This month Daron Rowse announced his ProBlogger Group Writing Project. He tasked his readers to come up with a top 5 list of any kind. Lists are my specialty, and so is web development, so I offer the top 5 web developing tools that I use everyday.
1. Dreamweaver 8
Macromedia’s Adobe’s Dreamweaver product is my essential tool for managing and developing all my products. The toolbar wizards for medial tasks cut down on my development time as well as file management to keep my files current. Dreamweaver is the preferred IDE for ColdFusion developers. There are many features that create robust functionality a few short actions.
All of your hard work needs to be seen, and that’s in the browser. Firefox is my pick because of the ability to customize the browser to your liking with add-ons. I use many of these add-ons to diagnose and discover areas of improvement in my display or coding. Here are my recommended add-ons from a previous post:
Web Developer Extension: A suite of tools that tell you almost anything you need about the page you are on.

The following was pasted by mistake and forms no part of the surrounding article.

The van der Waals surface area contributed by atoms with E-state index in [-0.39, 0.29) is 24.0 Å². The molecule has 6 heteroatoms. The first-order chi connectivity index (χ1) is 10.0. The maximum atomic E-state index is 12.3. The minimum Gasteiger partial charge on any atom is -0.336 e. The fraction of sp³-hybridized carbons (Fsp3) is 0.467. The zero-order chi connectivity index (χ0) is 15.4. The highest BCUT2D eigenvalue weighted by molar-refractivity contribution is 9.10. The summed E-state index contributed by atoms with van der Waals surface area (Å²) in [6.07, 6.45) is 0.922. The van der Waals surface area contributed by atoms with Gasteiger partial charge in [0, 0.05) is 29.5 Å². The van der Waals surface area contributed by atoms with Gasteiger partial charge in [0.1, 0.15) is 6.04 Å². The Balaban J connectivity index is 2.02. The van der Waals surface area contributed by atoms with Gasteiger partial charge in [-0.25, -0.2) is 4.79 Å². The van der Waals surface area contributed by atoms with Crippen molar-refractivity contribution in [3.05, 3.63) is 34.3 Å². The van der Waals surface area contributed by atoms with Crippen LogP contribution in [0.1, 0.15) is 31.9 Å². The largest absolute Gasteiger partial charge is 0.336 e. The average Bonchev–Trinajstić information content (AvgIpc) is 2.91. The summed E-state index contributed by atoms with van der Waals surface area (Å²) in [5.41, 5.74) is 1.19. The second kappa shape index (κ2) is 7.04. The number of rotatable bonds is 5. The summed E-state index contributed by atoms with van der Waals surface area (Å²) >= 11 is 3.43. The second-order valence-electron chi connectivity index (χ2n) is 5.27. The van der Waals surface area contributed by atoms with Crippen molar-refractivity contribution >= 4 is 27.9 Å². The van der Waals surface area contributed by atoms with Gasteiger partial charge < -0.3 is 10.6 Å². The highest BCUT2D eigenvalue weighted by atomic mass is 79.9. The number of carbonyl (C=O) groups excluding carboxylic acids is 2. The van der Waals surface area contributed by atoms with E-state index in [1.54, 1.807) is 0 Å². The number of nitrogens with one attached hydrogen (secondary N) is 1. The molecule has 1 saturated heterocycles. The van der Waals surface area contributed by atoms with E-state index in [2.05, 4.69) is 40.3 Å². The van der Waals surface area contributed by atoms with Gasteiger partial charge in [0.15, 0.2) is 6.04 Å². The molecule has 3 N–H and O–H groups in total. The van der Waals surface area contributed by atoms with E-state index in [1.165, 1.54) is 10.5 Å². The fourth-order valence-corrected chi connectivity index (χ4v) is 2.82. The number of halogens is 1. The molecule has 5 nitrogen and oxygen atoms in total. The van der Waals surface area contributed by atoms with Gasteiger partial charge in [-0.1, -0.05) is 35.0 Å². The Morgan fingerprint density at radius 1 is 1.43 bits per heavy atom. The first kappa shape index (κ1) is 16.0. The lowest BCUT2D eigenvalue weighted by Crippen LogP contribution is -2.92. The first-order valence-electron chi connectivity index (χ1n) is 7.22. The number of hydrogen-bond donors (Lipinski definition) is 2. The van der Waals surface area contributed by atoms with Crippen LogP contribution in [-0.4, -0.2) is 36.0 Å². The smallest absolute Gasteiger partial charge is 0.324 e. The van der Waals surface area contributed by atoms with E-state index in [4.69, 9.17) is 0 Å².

A suite of tools that tell you almost anything you need about the page you are on.
Toggle between IE and Firefox rendered pages without having to fire up Internet Explorer.
What color is that on the page? Now you can see the hex and RGB of colors with an eyedropper that save the color to the clipboard. Great for web designers.
Get the height and width in pixels of anything on a web page. This handy add-on is essential for web designers and developers alike.
3. SQL Query Analyzer
We run our major sites with Microsoft SQL as our database. The built-in query analyzer allows you to create on-the-fly queries and executing SQL statements. The drag and drop interface makes it easy to get the data I need. I build the queries there and past them into my ColdFusion component pages.
4. Microsoft Excel
This may seem like an odd thing to include in a list about developer tools, but I have saved hours by using Microsoft’s Excel. An example is coding a set of CFPARAMs. The statement is as follows. <cfparam name=”FORM.FirstName” default=”Jason”>. I will break up the first part <cfparam name=”FORM. into one cell, skip a cell, then ” default=”, skip a cell, and finally “>. Use Excel to repeat the rows for as many variables that you have. Type in your variables into the first blank column. The next logical variable would be LastName, then the other blank column, you would put the default value. This saves me time of cutting an pasting the IF statement over and over.
5. ColdFusion MX 7 Web Application Construction Kit
The CFWACK is an essential resource for us ColdFusion developers. The book is always within arms reach of me throughout the day. This is the first place I look for solutions to problems I encounter while coding.